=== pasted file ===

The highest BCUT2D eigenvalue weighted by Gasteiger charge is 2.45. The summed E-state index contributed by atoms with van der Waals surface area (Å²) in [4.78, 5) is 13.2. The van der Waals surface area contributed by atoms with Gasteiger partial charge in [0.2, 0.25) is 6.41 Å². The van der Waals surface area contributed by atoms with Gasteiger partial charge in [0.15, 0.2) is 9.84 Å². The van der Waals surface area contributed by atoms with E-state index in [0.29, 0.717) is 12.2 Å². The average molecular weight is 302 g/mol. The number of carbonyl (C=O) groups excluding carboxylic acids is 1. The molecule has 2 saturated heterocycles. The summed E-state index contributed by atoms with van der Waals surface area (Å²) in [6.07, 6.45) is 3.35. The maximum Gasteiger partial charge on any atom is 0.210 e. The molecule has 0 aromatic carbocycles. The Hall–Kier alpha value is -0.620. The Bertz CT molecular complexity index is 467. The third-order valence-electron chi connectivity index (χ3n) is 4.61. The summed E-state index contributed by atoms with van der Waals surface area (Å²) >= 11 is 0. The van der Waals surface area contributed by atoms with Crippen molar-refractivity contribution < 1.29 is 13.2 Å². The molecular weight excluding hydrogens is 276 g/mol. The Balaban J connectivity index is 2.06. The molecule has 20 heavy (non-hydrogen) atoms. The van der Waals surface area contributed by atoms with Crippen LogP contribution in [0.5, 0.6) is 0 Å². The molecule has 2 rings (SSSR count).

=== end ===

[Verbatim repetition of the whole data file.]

The highest BCUT2D eigenvalue weighted by Gasteiger charge is 2.45. The summed E-state index contributed by atoms with van der Waals surface area (Å²) in [4.78, 5) is 13.2. The van der Waals surface area contributed by atoms with Gasteiger partial charge in [0.2, 0.25) is 6.41 Å². The van der Waals surface area contributed by atoms with Gasteiger partial charge in [0.15, 0.2) is 9.84 Å². The van der Waals surface area contributed by atoms with E-state index in [0.29, 0.717) is 12.2 Å². The average molecular weight is 302 g/mol. The number of carbonyl (C=O) groups excluding carboxylic acids is 1. The molecule has 2 saturated heterocycles. The summed E-state index contributed by atoms with van der Waals surface area (Å²) in [6.07, 6.45) is 3.35. The maximum Gasteiger partial charge on any atom is 0.210 e. The molecule has 0 aromatic carbocycles. The Hall–Kier alpha value is -0.620. The Bertz CT molecular complexity index is 467. The third-order valence-electron chi connectivity index (χ3n) is 4.61. The summed E-state index contributed by atoms with van der Waals surface area (Å²) >= 11 is 0. The van der Waals surface area contributed by atoms with Crippen molar-refractivity contribution < 1.29 is 13.2 Å². The molecular weight excluding hydrogens is 276 g/mol. The Balaban J connectivity index is 2.06. The molecule has 20 heavy (non-hydrogen) atoms. The van der Waals surface area contributed by atoms with Crippen LogP contribution in [0.5, 0.6) is 0 Å². The molecule has 2 rings (SSSR count).